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BY JANEL BLADOW | As the first thin, shiny needle was inserted into the top of Aloha’s head, you could swear a smile crept across her face. Once she was crowned with several needles, the 13-year-old purebred English springer spaniel lowered her head and sank into a Zen-like state — never mind that 15 people stood around her, mouths agape and cameras snapping.
Aloha was enjoying her Acupuncture treatment and wasn’t embarrassed to show how good it felt.
This was the demo portion of the first of a series of three seminars over six weeks presented by the Downtown Veterinary Medical Hospitals Group at Animal Haven on Centre Street. The course, dubbed Pet Acupuncture and Alternative Medicine and taught by veterinarians Lucy O’Bryne and Kristin Lester, outlines the history of acupuncture and its application to cats, dogs and other animals.
The Oct. 16 course, which focused on pet dentistry and taking care of a pet’s smile, featured a demonstration on how to properly brush the pet’s teeth. The program will wrap up on Tues., Nov. 13 with a class on senior pet care. The discussion, which will center on “how to help keep that spring in your pet’s step,” according to the itinerary, will teach ways to care for an older pet, including red flags to look for as the animal ages.
“Veterinarians came to us wanting to get the word out about pet awareness on hot topics, so it’s a win-win for everyone,” said Animal Haven executive director Tiffany Lacey of the program. “We can teach about responsible pet ownership, and the vet’s office shows what they’re doing.”
On the drizzly Tuesday night of the Acupuncture class, approximately 25 pet owners and five dogs showed up at the shelter. Dr. Lester, who works out of the group’s Seaport and Battery Park veterinary hospitals, opened with an overview of acupuncture, which began as bloodletting procedure in 900 B.C. It only became an acceptable treatment for animals about 50 years ago, even though documentation of animal acupuncture exists dating back to as early as 621 B.C.
Animals have 173 acupuncture points — compared to the human count of 361 — that control energy flow, or what acupuncturists refer to as Qi. The goal is to maintain the energy flow in yin and yang.
“It’s a whole system approach, not just treating the symptoms we see now,” said Dr. Lester in explaining the difference between acupuncture and forms of Western medicine.
Thin, sterile needles carefully inserted into the dog’s skin stimulate points along the pathways of nerves, arteries and veins. This activates impulse relays and chemical reactions that increase blood flow and decrease inflammation, thereby reducing the nervous system’s reaction to pain.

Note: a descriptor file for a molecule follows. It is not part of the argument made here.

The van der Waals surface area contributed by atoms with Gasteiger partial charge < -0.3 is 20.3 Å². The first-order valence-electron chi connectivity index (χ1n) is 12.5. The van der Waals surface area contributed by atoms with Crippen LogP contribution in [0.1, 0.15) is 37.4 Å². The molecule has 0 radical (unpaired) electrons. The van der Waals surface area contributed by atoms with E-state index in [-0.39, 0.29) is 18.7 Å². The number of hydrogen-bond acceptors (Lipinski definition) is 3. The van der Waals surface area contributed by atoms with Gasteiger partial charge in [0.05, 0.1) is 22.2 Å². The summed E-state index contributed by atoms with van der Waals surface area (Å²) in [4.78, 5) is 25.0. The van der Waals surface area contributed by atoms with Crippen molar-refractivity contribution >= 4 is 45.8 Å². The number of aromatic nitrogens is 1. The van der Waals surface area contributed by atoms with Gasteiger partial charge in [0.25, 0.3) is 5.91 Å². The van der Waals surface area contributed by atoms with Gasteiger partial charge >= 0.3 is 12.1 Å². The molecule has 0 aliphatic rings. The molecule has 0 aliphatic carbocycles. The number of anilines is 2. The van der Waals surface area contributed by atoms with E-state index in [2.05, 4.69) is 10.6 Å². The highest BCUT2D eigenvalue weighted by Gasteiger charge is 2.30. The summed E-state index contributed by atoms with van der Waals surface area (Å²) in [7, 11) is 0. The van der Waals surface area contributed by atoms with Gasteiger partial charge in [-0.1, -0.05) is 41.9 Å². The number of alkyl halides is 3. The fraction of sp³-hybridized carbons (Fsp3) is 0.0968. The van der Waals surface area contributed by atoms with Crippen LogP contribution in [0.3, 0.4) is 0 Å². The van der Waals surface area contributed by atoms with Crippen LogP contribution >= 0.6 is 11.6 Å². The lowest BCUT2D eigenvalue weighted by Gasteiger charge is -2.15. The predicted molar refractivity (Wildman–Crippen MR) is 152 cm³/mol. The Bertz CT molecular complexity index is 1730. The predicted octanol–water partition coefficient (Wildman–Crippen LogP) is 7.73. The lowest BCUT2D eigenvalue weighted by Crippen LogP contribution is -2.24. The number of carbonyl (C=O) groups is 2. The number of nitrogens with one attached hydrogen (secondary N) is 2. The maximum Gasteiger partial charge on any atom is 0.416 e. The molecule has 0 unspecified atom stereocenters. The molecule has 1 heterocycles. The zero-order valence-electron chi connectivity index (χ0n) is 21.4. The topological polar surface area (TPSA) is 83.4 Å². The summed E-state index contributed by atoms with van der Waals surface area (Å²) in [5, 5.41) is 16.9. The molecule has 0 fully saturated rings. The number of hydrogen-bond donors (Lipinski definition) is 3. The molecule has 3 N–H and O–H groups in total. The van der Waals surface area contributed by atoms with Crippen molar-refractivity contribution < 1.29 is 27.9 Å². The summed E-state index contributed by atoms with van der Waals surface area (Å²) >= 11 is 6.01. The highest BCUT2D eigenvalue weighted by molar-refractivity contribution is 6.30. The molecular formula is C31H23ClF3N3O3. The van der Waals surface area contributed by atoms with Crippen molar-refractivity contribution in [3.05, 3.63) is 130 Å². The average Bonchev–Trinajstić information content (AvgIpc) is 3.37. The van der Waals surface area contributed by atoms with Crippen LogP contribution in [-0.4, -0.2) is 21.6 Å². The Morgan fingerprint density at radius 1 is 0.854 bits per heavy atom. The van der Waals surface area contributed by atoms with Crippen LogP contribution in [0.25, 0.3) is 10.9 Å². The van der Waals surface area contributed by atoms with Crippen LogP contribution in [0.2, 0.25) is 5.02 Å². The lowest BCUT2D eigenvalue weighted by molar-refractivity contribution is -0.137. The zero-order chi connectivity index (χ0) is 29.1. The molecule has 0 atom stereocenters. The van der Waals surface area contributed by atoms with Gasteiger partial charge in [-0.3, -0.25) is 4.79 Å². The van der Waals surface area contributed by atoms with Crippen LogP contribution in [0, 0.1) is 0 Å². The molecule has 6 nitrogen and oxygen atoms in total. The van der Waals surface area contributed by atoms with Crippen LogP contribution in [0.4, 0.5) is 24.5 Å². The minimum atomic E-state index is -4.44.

The average acupuncture session lasts between 20 minutes and an hour, and most animals need one or two sessions a week for two to four weeks to recover. Dr. Lester has treated animals with the Eastern medical practice for everything from stomach upsets, chronic hip ailments and behavior problems such as anxiety.
“I can tell it helps by the way they look during and after treatment,” said Dr. O’Byrne, who is based at West Village Veterinary Hospital. As did her pooch Aloha during the demonstration, most dogs become relaxed and peaceful, she said. Some of them even fall asleep.
Sedation, therefore, isn’t usually required and, like humans, animals experience a warm tingly or itchy sensation where the needles are inserted. “I think animals are tougher than us. “The day after, the animal is calmer,” said Dr. O’Bryne, noting that pet owners can determine if the treatment is working a couple days later, when signs of the dog’s or cat’s progress typically appear.
According to the veterinarians, acupuncture is a big help in treating pets’ behavior problems such as separation anxiety. “Animals with anxiety and food issues in general benefit from treatment,” Dr. O’Bryne noted. “It helps dogs who are super stressed or afraid of noise.”
Animal acupuncture isn’t used to treat cancer, open wounds, fractures or unstable spinal injuries. The veterinarians recommended using a combination of Eastern therapies — acupuncture and herbal treatment — and Western medicine to cure pets’ health issues.
Older pets, too, can be helped with treatments for stimulating appetite, limb troubles and hip and bladder problems. “No age is too old,” said Dr. O’Bryne. “Some older dogs can’t walk for a couple days after as their bodies heal.”
Though each case needs to be considered individually, there is a very low probability that acupuncture will injure the animal, according to the veterinarian. “Ninety-nine percent of the time it’s worth trying.”
To R.S.V.P. for the next seminar, visit www.AnimalHavenShelter.org.